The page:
I recently installed a set of Bushwacker fender flares onmy2013 Toyota FJ Cruiser. It was a change from the naked look I was previously rocking—byI, I mean myFJof course. In other words, I had removed the stock fenders a while back, and now I’ve gone from no fenders to these Bushwacker ones. The addition gives the cruiser a beefier look, while also making it look somehow more polished. It looks great! Here are the basic steps I went through to install them.
Opening the Package
I received the box for the kit—a very, VERY big box—and opened itupto check out the parts. I laid them all out and read over the manual, which describes all of the components that should be included and walks through the installation process step-by-step. Everything looked like it should, so I got to work.
Preparing the Area
First, I needed to clean and prep the areas of the FJ where the Bushwackers would be going. I happened to have a sticker on that area on one side, so I had to carefully remove it with a razor blade. Then, I cleaned off as much of the dirt and grime as I could from the area around the wheel wells. MyFJ goes ona lot of adventures, so there was a lot of dirt. I used a wax-type cleaner todo the job. Next, I needed to make a minor modification to the lower body molding on the cruiser. There is a part of the plastic trim that extends slightly into the wheel well, which would bein the way of the new fenders. I simply cut that piece off in a smooth line down, following the shape of the wheel well. Lastly, I removed the bolts from the inside of the wheel well to make room for the new bolts I would be using as part of the installation—all of which is described in detail in the manual, of course.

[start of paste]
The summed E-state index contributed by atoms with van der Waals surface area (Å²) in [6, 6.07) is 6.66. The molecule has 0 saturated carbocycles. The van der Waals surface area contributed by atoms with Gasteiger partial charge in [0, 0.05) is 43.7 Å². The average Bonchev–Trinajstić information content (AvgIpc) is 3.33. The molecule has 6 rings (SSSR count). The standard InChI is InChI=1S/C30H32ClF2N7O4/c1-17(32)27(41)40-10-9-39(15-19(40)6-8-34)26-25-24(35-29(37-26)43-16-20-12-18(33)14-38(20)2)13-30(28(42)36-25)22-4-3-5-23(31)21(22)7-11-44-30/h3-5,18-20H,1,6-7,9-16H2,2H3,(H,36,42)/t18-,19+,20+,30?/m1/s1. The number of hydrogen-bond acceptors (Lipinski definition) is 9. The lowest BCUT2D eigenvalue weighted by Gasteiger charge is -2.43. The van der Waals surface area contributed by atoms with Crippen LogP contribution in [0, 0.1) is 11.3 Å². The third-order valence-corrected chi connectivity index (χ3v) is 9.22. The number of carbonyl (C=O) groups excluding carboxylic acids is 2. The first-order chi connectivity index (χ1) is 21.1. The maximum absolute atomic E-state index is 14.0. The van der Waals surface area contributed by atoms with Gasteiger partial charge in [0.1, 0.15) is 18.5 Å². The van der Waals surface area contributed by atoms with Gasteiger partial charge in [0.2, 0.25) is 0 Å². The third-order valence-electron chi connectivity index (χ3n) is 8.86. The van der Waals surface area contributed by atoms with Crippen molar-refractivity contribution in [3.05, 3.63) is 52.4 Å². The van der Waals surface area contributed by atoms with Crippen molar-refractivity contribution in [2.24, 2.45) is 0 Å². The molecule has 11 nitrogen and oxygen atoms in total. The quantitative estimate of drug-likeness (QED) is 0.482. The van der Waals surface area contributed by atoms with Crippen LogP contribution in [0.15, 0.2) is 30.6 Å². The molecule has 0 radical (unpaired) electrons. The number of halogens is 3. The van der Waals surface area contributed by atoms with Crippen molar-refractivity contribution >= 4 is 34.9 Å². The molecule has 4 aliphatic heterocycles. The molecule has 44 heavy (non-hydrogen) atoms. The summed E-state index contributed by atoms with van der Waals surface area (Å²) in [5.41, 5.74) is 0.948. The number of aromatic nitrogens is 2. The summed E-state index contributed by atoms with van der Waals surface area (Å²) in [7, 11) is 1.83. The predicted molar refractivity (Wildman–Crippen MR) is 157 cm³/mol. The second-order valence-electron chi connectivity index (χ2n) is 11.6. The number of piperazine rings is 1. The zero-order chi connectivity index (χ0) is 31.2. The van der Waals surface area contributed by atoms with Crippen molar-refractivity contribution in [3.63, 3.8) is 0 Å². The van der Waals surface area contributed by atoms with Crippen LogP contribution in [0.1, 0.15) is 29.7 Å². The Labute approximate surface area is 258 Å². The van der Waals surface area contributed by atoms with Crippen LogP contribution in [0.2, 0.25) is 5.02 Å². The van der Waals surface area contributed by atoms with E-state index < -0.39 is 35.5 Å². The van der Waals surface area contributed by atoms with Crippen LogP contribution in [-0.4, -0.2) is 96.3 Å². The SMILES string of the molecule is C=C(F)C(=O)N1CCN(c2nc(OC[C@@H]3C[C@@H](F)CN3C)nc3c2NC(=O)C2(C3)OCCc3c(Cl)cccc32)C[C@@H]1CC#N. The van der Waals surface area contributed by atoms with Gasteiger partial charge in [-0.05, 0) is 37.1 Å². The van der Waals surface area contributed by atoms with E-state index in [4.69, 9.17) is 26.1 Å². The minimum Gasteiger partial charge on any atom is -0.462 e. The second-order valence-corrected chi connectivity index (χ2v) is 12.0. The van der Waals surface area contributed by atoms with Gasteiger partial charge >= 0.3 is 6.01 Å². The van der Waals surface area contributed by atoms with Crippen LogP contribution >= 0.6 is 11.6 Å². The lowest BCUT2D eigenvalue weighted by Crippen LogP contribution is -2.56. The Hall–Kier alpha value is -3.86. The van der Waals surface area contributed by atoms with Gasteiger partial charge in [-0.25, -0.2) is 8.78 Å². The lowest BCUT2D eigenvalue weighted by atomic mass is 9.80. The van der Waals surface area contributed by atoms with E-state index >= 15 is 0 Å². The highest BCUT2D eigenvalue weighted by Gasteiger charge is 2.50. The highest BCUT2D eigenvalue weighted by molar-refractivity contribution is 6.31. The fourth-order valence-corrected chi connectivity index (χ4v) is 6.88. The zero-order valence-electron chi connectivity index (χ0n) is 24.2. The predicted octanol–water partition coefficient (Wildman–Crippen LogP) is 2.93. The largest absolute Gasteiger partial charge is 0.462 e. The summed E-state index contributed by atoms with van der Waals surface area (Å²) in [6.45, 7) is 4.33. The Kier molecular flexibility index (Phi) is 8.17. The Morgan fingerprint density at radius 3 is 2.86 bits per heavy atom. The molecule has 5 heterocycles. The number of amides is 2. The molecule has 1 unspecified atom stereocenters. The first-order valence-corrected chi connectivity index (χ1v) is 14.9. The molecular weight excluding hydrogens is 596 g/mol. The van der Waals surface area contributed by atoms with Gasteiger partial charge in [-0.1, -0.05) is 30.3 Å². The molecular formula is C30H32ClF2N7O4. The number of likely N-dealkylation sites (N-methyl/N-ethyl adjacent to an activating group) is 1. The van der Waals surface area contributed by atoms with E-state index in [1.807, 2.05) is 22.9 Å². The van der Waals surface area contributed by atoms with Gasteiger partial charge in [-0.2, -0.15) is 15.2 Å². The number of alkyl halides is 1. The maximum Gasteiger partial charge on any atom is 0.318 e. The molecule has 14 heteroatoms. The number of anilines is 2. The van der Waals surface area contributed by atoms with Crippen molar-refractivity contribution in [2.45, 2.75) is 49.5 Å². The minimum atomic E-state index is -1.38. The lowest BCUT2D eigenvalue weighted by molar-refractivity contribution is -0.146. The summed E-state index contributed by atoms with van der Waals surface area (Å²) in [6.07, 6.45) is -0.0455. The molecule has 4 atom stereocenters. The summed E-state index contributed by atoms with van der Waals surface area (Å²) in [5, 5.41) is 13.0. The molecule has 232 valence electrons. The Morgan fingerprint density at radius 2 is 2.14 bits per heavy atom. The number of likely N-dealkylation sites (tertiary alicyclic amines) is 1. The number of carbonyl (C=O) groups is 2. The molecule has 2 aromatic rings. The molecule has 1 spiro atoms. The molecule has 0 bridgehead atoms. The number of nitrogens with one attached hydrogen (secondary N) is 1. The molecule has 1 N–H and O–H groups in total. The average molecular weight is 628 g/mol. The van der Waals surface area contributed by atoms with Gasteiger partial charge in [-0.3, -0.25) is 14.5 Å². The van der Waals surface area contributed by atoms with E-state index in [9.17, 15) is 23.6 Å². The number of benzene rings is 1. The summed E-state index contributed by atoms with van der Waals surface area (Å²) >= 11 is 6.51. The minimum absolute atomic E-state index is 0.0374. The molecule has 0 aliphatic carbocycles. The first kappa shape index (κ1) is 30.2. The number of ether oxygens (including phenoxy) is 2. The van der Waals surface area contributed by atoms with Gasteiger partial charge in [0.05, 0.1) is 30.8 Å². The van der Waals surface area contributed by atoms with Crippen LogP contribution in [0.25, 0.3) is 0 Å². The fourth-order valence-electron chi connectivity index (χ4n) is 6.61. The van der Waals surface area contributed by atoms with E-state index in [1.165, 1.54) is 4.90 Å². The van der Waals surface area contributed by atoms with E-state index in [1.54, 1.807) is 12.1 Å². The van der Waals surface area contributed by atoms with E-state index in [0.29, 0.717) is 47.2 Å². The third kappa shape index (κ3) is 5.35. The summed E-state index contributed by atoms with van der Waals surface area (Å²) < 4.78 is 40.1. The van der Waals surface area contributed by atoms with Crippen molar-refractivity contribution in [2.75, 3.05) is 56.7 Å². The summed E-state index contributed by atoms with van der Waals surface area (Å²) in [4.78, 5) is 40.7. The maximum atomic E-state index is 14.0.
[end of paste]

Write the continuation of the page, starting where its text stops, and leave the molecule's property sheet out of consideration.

Prepping the Fenders
There were only a few simple steps required to prepare the fender flares. First, I puton the included trim liner, a thin strip of rubbery material that forms a transitional seam from the fender to the truck body. It sticks right on the fenders, not on the truck. I was careful to run the liner smoothly along the edge of the fender and around all the curves, so that it stuck well. Next, I puton the decorative nuts and bolts that line the fender for that tough-looking style.
The next step was to put the fenders on the FJ and bolt them on from underneath. One of the fasteners included in the kit is a specialty pin-type fastener rather than a bolt, and it goes in a specific hole; again, all is explained well in the manual. I started with the front wheels, and had an easy time with it; it was assimple as setting the fender in place, fastening it on, and repeating on the other side. Then I moved onto the back fenders, which took more effort and most of the time to install. For the back wheels, the fender flares come in two pieces which need tobe bolted together. I also had to make a modification to the fenders on the back, because I have an Expedition One Trail bumper installed and they couldn’t fit with it without modification. After determining where to cut, I put the Dremel tool to work and carefully carved some of the edge off in a square shape to frame the bumper, until the fit was just right. Then I went to work on the smaller piece which goes on the end of the fender at the bottom of the arc. I modified itin a similar way, carving out a rectangular section to make room for my bumper. I repeated the modifications on the rear fenders for the other side as well. After that, I bolted the pieces together and finally, installed them on both sides.
The Finished Look
From start to finish, this entire project took me about 5 hours. A significant chunk of that time was likely because ofmy bumper which required extra work to make the Bushwackers fit. After all was said and done, I’m definitely satisfied with the results. They look good and add something extra to the overall appearance ofmy cruiser. I would recommend these fender flares for their (general) ease and simplicity of installation, and for the way they complement the FJ’s look so well.
Body molding before modification
Body molding after modification
The finished look
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